Glutamine (molecular weight: 146.15 g/mol) is one of the 20 amino acids encoded by the genetic code. Its side chain is an amide; it is formed by replacing a side-chain hydroxyl of glutamic acid with an amine functional group.
Glutamine is genetically coded for by the RNA codons CAA and CAG. Its three-letter abbreviation is Gln, and its one letter abbreviation is Q.
Glutamine's side chain is neutral in the physiological range of pH, but polar and hydrophilic.
Like other amino acids, glutamine is biochemically important as a constituent of proteins. Glutamine is also crucial in nitrogen metabolism. Ammonia (formed by nitrogen fixation) is assimilated into organic compounds by converting glutamic acid to glutamine. The enzyme which accomplishes this is called glutamine synthetase . Glutamine can then be used as a nitrogen donor in the biosynthesis of many compounds, including other amino acids, purines, and pyrimidines.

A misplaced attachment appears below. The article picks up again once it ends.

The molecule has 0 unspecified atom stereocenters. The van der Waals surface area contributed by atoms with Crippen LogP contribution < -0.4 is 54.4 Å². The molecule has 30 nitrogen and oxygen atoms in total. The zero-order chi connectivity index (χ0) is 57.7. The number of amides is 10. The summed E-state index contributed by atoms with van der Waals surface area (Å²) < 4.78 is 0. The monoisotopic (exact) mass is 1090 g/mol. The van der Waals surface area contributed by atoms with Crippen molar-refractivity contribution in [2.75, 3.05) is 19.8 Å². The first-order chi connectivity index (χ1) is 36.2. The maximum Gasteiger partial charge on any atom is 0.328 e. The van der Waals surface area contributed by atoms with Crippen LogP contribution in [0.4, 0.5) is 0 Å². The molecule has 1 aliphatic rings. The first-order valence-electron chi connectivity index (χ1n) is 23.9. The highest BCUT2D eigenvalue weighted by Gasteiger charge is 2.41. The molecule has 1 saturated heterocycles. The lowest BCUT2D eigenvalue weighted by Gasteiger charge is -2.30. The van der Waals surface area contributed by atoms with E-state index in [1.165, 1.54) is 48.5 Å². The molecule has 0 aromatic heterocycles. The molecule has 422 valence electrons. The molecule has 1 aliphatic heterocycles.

Since it can be synthesized from glutamic acid, glutamine is not an essential amino acid.
Some people who believe consuming high levels of glutamic acid (as in MSG) to be harmful also advise caution about glutamine. This view does not have mainstream medical and scientific support.
It has been suggested glutamine is utilized at a higher than normal rate in people living with diseases that strain the immune system, such as HIV. Glutamine is used in the digestive process and a deficiency may contribute to wasting.